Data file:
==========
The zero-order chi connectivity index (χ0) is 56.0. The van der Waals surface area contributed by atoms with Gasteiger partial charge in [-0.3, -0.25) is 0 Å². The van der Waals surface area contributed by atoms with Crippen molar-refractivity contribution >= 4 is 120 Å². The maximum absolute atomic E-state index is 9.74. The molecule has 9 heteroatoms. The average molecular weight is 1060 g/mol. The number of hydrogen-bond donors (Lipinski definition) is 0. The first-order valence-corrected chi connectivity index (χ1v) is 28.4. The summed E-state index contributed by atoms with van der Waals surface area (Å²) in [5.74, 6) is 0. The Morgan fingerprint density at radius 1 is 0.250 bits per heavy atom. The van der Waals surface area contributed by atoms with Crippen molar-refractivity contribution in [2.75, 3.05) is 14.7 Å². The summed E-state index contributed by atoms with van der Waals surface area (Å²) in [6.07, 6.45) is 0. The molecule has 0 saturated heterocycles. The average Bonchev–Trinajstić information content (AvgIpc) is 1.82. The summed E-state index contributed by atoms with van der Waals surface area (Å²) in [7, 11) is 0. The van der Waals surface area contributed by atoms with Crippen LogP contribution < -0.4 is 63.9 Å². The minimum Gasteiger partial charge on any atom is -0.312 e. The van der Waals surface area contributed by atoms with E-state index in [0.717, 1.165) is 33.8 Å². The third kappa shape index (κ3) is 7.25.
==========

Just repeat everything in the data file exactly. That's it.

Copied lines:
The zero-order chi connectivity index (χ0) is 56.0. The van der Waals surface area contributed by atoms with Gasteiger partial charge in [-0.3, -0.25) is 0 Å². The van der Waals surface area contributed by atoms with Crippen molar-refractivity contribution >= 4 is 120 Å². The maximum absolute atomic E-state index is 9.74. The molecule has 9 heteroatoms. The average molecular weight is 1060 g/mol. The number of hydrogen-bond donors (Lipinski definition) is 0. The first-order valence-corrected chi connectivity index (χ1v) is 28.4. The summed E-state index contributed by atoms with van der Waals surface area (Å²) in [5.74, 6) is 0. The Morgan fingerprint density at radius 1 is 0.250 bits per heavy atom. The van der Waals surface area contributed by atoms with Crippen molar-refractivity contribution in [2.75, 3.05) is 14.7 Å². The summed E-state index contributed by atoms with van der Waals surface area (Å²) in [6.07, 6.45) is 0. The molecule has 0 saturated heterocycles. The average Bonchev–Trinajstić information content (AvgIpc) is 1.82. The summed E-state index contributed by atoms with van der Waals surface area (Å²) in [7, 11) is 0. The van der Waals surface area contributed by atoms with Crippen LogP contribution < -0.4 is 63.9 Å². The minimum Gasteiger partial charge on any atom is -0.312 e. The van der Waals surface area contributed by atoms with E-state index in [0.717, 1.165) is 33.8 Å². The third kappa shape index (κ3) is 7.25.